The London Stock Exchange Group today took a significant step in its attempts to complete its mega-merger with Deutsche Boerse, agreeing the sale of its French clearing business.
Euronext, the owner of four of Europe's largest stock exchanges, confirmed it has agreed a €510m (£434m) deal for LCH SA, which the LSEG put up for sale in September in an attempt to ease EU competition concerns around its £21bn Deutsche Boerse deal.
In a statement this morning, LSEG said it and LCH Group had agreed terms with Euronext, which owns the main Paris, Portuguese and Belgian stock exchanges. Euronext shareholders will vote on the deal at an extraordinary general meeting in the first quarter of this year.
It's an attractive asset – LCH SA generated net profits of €36m in 2015, with net assets of €303m. In the six months to the end of June last year, gross income hit €69m, on net assets of €301m.
The deal has been rumoured for some time – although LSEG entered exclusive talks over the deal with Euronext just before Christmas, US companies including Nasdaq and CME Group were also thought to be sniffing around the deal
The tie-up, which was first hinted at back in October, will help clear the way for LSEG's £21bn tie-up with Germany's Deutsche Boerse, due to complete in the first half of this year.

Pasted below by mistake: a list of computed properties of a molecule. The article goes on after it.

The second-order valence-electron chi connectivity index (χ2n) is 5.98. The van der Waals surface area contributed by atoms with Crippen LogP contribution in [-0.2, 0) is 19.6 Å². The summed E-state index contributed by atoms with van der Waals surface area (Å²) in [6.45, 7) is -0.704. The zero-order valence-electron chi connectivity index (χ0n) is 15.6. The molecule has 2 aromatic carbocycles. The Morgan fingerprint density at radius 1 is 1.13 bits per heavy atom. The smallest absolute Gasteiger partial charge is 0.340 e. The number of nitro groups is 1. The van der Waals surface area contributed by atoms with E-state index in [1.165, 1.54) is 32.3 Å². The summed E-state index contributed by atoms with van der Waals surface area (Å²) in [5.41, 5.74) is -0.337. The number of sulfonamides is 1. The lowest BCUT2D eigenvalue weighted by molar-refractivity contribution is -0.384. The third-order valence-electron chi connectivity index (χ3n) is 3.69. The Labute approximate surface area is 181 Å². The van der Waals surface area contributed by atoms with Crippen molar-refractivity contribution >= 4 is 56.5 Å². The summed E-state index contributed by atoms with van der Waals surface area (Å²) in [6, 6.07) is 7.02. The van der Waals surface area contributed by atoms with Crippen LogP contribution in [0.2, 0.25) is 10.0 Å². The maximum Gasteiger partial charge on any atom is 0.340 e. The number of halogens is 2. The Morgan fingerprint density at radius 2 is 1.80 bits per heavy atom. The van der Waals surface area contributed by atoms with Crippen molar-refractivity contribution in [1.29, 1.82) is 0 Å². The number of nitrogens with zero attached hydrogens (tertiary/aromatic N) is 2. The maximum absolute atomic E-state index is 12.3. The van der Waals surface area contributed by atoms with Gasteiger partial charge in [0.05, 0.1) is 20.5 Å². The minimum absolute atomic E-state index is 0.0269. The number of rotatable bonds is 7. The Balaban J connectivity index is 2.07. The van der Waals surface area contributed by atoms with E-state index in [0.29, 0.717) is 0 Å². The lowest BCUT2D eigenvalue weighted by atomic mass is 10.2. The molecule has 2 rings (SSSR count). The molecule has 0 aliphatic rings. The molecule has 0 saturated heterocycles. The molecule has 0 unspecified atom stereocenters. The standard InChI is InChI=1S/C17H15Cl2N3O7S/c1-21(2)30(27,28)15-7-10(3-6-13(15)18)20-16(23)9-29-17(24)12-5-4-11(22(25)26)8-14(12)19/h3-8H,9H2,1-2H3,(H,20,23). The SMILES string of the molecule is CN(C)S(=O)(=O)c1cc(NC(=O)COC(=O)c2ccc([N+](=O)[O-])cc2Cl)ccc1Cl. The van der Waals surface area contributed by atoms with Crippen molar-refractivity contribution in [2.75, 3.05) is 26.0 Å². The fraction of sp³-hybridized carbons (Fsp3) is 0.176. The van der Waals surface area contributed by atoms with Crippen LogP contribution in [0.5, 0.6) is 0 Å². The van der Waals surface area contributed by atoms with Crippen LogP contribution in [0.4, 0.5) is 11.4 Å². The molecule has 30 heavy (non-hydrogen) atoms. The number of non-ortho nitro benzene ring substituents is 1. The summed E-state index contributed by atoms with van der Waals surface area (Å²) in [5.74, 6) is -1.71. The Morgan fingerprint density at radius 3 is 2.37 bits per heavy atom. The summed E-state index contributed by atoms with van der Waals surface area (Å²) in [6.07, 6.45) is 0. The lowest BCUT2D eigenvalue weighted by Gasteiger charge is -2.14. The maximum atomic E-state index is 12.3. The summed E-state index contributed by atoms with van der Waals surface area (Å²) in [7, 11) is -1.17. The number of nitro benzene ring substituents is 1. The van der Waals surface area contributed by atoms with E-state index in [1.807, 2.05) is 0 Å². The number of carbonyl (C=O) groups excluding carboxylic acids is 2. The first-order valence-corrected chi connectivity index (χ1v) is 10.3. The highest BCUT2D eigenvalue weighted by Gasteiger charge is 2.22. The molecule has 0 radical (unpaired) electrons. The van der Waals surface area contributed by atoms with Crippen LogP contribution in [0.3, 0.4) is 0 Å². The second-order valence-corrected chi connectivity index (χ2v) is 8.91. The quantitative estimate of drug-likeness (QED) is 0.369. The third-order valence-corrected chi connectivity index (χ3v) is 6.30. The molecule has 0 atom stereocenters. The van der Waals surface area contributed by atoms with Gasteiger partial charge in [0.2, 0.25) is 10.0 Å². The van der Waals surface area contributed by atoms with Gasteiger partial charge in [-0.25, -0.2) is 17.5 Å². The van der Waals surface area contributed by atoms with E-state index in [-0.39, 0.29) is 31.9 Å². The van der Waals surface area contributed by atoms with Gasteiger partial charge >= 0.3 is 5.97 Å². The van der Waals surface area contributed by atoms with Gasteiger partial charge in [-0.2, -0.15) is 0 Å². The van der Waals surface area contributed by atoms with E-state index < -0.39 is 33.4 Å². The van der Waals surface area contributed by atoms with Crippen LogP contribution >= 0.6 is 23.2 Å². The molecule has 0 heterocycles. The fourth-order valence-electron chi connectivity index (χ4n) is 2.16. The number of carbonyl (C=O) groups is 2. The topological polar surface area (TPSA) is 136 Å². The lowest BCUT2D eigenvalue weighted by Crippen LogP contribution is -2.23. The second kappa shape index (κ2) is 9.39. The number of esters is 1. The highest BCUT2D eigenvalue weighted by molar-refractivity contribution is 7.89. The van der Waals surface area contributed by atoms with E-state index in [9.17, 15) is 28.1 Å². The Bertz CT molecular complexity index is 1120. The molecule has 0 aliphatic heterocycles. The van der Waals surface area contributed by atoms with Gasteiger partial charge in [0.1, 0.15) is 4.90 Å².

Last month the European Commission set out a statement of objections over the merger, narrowing its focus to clearing, which is thought to have spurred LSEG into accelerating talks.
Analysts at Numis said in a note:
We believe a sale to Euronext might go some way to appeasing the European Commission’s many concerns, but we remain mindful of the many challenges that still need to be overcome for it to complete (competition authorities, regulatory concerns, national pride) and the long list of failed M&A deals within this sector.
Euronext chief executive Stephane Boujnah has previously expressed concerns over the London Stock Exchange-Deutsche Boerse tie-up, warning it would create a “virtual monopoly”.
But he beleives the LCH SA deal, which will only complete if the mega-merger goes ahead, puts Euronext in a win-win situation.
Behind the deal
The London Stock Exchange was aiming to push through a deal for LCH SA before Christmas but, with four parties involved – itself, Deutsche Boerse, Euronext and LCH Group – this did not prove possible.
LCH Group was advised on the deal by boutique Greenhill, whose team was led by Lord James Lupton – the bank’s co-founder and a former national treasurer of the Conservative Party – and Pieter-Jan Bouten, a managing director.
A JP Morgan Cazenove team fronted by Jeremy Capstick and Kirshlen Moodley was lead adviser to the London Stock Exchange Group, while Societe Generale was also on this side of the deal.
Rothschild was sole financial adviser to Euronext.